no thermal protection for refrigerator compressor -- fire hazard?


Hi folks--
I have a little (about 1.5 cu. ft.) refrigerator that died---doesn't cool and makes no sound.
There is a kind of circuit breaker inside the "relay assembly". That breaker butts up against the compressor, and apparently it is supposed to sense overheating of the compressor. The breaker can be removed from the rest of the relay assembly. It makes a rattling sound when I shake it. When I bypass that breaker, the fridge seems to work fine.
Is that breaker designed for fire safety or just to protect the compressor from overheating?
I don't mind risking the compressor being ruined or the whole fridge being ruined since I got it for free.
Of course I wouldn't want to risk burning the house down.
Would I be risking a fire if I remove that breaker and use the fridge?
Thanks for your help!
Matt
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It's probably the overload protector...if the power goes off and then back on after a second or two, the compressor has to re-start against the built up pressure and it can't.
so that device is designed to click off for a while until the pressure dies down and it can re-start.
You should be able to find a replacement for it.
I would do that if I were you otherwise the compressor will probably be runied one day when it tries to re-start.
Mark
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Mark, thanks for your reply.
Mark wrote:

I see ... now I find a datasheet for the device at: http://www.sensata.com/files/4tm.pdf

I found it at jr.partsearch.com for $22 delivered. It seems that a fridge of this size goes for around $80-$100 new.

I drilled open the overload protector and found a dry dead roly-poly centipede and something that looked like a worm that was still wet. Also the (coil) heater was fused and melted into pieces. My guess is that the bug blocked the contacts from tripping off so that the heater overheated and fused. From the datasheet:

My last question is whether it is common for the protector to trip or whether the fact that it tripped (or tried to) indicates another problem.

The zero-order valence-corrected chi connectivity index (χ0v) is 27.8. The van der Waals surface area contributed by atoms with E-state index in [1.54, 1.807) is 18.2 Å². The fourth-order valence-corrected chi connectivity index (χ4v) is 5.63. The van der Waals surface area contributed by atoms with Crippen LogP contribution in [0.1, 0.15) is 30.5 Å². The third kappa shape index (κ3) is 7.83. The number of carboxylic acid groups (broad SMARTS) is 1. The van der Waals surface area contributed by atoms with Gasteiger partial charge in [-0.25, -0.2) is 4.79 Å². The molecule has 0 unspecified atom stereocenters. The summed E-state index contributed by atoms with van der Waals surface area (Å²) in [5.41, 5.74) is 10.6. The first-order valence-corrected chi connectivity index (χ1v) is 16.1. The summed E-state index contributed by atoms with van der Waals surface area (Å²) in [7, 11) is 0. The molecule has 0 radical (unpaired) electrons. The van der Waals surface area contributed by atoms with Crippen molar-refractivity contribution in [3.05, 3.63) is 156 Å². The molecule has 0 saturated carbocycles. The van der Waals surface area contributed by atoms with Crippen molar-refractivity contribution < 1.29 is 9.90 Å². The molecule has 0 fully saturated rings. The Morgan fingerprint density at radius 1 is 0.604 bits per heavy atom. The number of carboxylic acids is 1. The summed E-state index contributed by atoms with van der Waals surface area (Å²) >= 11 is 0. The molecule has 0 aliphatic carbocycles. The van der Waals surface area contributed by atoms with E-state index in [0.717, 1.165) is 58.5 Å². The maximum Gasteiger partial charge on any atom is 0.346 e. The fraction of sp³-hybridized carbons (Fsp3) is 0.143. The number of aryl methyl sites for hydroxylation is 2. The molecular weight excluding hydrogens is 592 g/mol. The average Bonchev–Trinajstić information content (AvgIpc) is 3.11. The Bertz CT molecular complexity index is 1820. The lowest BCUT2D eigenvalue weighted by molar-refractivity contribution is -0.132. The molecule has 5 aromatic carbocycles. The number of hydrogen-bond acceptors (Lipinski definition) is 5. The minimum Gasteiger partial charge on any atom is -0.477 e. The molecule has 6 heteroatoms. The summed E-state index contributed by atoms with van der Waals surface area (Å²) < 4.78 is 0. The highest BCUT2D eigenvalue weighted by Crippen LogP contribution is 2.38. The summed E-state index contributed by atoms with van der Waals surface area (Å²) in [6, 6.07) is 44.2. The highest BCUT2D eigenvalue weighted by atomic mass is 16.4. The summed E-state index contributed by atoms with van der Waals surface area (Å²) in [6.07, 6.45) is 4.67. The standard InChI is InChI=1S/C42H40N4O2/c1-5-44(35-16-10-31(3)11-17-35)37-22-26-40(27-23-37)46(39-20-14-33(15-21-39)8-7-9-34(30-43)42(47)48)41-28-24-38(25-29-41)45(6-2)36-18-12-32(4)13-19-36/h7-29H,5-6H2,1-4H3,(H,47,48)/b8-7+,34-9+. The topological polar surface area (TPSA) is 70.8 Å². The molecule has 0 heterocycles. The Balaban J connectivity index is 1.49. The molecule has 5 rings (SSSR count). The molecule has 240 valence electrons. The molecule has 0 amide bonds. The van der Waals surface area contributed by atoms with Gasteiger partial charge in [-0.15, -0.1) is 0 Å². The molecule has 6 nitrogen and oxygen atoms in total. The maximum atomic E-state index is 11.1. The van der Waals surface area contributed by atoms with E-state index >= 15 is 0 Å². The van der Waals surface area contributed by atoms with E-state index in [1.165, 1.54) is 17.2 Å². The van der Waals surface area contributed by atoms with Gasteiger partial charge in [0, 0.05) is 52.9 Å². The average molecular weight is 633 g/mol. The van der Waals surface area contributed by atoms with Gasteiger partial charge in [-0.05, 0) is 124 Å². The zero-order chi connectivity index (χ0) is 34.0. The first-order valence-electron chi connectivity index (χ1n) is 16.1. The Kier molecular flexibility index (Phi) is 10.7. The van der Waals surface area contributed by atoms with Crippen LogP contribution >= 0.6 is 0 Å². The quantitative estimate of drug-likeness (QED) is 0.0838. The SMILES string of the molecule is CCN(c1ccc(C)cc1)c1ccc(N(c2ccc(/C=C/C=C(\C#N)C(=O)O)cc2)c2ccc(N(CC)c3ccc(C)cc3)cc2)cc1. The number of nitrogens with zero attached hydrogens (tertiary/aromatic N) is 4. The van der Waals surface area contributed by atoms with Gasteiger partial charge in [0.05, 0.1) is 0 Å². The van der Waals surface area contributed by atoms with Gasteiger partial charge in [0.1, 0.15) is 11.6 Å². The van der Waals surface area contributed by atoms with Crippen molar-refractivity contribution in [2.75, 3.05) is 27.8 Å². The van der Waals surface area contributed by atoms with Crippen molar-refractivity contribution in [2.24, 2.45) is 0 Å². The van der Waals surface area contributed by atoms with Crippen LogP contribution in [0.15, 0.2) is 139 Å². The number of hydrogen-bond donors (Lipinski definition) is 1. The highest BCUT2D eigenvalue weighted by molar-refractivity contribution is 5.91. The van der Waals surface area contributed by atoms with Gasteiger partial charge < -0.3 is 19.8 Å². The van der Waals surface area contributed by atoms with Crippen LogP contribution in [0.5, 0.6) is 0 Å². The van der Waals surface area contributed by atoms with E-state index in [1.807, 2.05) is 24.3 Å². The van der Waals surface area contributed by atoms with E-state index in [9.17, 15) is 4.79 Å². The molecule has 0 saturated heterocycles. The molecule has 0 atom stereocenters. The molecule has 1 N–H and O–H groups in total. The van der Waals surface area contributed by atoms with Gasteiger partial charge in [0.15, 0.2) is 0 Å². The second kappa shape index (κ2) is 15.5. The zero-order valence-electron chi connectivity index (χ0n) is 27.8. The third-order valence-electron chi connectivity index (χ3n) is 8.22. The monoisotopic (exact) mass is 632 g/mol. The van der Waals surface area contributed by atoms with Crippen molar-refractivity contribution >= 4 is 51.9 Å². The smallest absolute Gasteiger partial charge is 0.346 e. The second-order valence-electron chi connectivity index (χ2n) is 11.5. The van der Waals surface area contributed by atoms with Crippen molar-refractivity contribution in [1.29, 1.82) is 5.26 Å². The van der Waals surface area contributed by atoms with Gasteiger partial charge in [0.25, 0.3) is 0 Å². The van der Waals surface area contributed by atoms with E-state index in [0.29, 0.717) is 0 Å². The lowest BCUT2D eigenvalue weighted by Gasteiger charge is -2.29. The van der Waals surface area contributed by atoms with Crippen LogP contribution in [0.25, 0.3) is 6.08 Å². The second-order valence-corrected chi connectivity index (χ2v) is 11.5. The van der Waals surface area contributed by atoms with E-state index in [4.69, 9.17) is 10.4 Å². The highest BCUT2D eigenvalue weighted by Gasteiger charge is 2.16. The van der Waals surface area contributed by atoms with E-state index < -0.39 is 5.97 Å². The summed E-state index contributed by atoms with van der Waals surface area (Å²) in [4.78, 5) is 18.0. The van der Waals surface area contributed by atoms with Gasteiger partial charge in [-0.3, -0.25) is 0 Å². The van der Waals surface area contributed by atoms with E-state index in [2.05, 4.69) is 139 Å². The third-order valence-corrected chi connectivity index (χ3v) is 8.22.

Matt
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It is very common for it to trip if power is removed from a running compressor and then re-applied without waiting a few minutes for the pressure to equalize.
If you reapply power before the pressure equlaizes, the compressor motor cannot start so the motor will be powered and not turning and it draws an excessive current that will burn it out in a handfull of seconds. The protection device is designed to open the circuit in a second or two.
The protection device will cool and reset itself automatically after a minute or two.
Almost every refirgerator and air conditioner works this way.
Caution, do not drill into the compressor, it is hermetically sealed.
If you found a replacment protection device, buy it, replace it and consider that you have done a great job.
Before you buy a new replacement protection device you can bypass the old protection device just for a short test and verify that the compressor works etc. but DO NOT use the unit that way. Do not remove and re-apply power without the protection device in place.
Mark
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Mark wrote:

I only drilled some plastic rivets out of the protection device so as to open it for a post-mortem. The rattling sounds I mentioned were fragments of the fused heater.

Okay, I just ordered the replacement part. By the way, I picked up the fridge at somebody's curb on junk day. It is five years old and hardly a scratch on it. This will keep it out of the landfill for a while. Hmmm ... now if I can figure out how to keep a roly poly from crawling into the new part ...

Thanks for your very detailed and helpful replies.
Matt
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Dr. Dave had written this in response to http://www.thestuccocompany.com/maintenance/Re-no-thermal-protection-for-refrigerator-compressor-fir-214150-.htm :
------------------------------------- Mark wrote:

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Dr. Dave had written this in response to http://www.thestuccocompany.com/maintenance/Re-no-thermal-protection-for-refrigerator-compressor-fir-214150-.htm :
------------------------------------- Mark wrote:

Dr Dave:
You might want to check out my web site for a cure for these problems. With my unit you could short out the thermal switch and never have to worry about ruining your compressor. WWW.Dr-Dave-Lutz.com Worth a look. Dr Dave.
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Matt wrote:

Daewoo FR-062R 1.7 cu. ft. refrigerator. S/M No. : FR062R0010 http://www.eserviceinfo.com/downloadsm/15404/daewoo_FR-062R.html 3018101941 3018101711 3018108021 RELAY SWITCH ASSEMBLY 174SHBYY-52 <-- this seems to be the part number to look for http://www.sensata.com/files/4tm.pdf TEXAS INSTRUMENTS 4TM THERMAL PROTECTOR PRODUCT BULLETIN MCKS006B http://jr.partsearch.com
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